ST. CATHARINES -- Without a perfect grasp of the English language, Spanish point guard Jose Calderon has fit right in with the Raptors.
If only talking to the media came as naturally as basketball to the rookie, life would be beautiful.
One of the biggest adjustments for Calderon, who thinks he speaks English far worse than he actually does, has been getting used to using a second language in daily scrums.
"It's easier on the floor than here with you," Calderon said. "On the floor, a basket is a basket. Same in Europe as here. But with you (reporters), I need one month, two months, I don't know, to speak better."
However, the language issue has not affected Calderon is his real job -- playing basketball.
"Jose picks up things, he really has," Raptors coach Sam Mitchell said. "It has been a surprise. I thought there may be a language barrier, but basketball-wise he has picked up everything we've asked him to do on offence and defence."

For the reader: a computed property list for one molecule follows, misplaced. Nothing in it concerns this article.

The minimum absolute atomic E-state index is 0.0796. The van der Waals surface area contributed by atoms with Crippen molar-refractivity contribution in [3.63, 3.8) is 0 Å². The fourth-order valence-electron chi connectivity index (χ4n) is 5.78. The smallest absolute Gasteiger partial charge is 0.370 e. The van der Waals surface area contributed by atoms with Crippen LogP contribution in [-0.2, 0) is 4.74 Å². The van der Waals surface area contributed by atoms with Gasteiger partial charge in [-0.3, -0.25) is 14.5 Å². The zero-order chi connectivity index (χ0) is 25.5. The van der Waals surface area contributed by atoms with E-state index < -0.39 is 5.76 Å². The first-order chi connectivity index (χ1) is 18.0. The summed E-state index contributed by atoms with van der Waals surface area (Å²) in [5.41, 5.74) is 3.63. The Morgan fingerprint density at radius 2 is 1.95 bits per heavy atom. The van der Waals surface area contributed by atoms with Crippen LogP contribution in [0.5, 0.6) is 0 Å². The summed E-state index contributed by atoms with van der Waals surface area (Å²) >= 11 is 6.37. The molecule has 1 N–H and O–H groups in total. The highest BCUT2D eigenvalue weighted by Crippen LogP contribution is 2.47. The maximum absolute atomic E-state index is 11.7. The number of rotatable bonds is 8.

During the summer, Raptors forward Eric Williams explored a new field of work -- the real estate business. He was doing renovation and construction on properties in his hometown of Newark, N.J., and Miami.
"I was getting back on my hands and knees," said Williams, who arrived in training camp with a much-improved attitude after a tough first season with the Raptors.
"I really got away from basketball and brought my family together, I tried to get my family tight, not just my son, but my uncle is an electrician, one of my cousins is a mason and one of my cousins builds houses. It was one of those things to get my family back in unison."
JOB ON LINE
Loren Woods' contract expires at the end of the season and that fact hasn't been lost on the Raptors' starting centre from opening day 2004.
"It puts a lot more pressure on me to do well and a lot less (room) for error," said Woods, whose minutes dipped in the second half of last season. "This team will not want to bring me back if I'm not a consistent player. That's what this team needs, a consistent post player."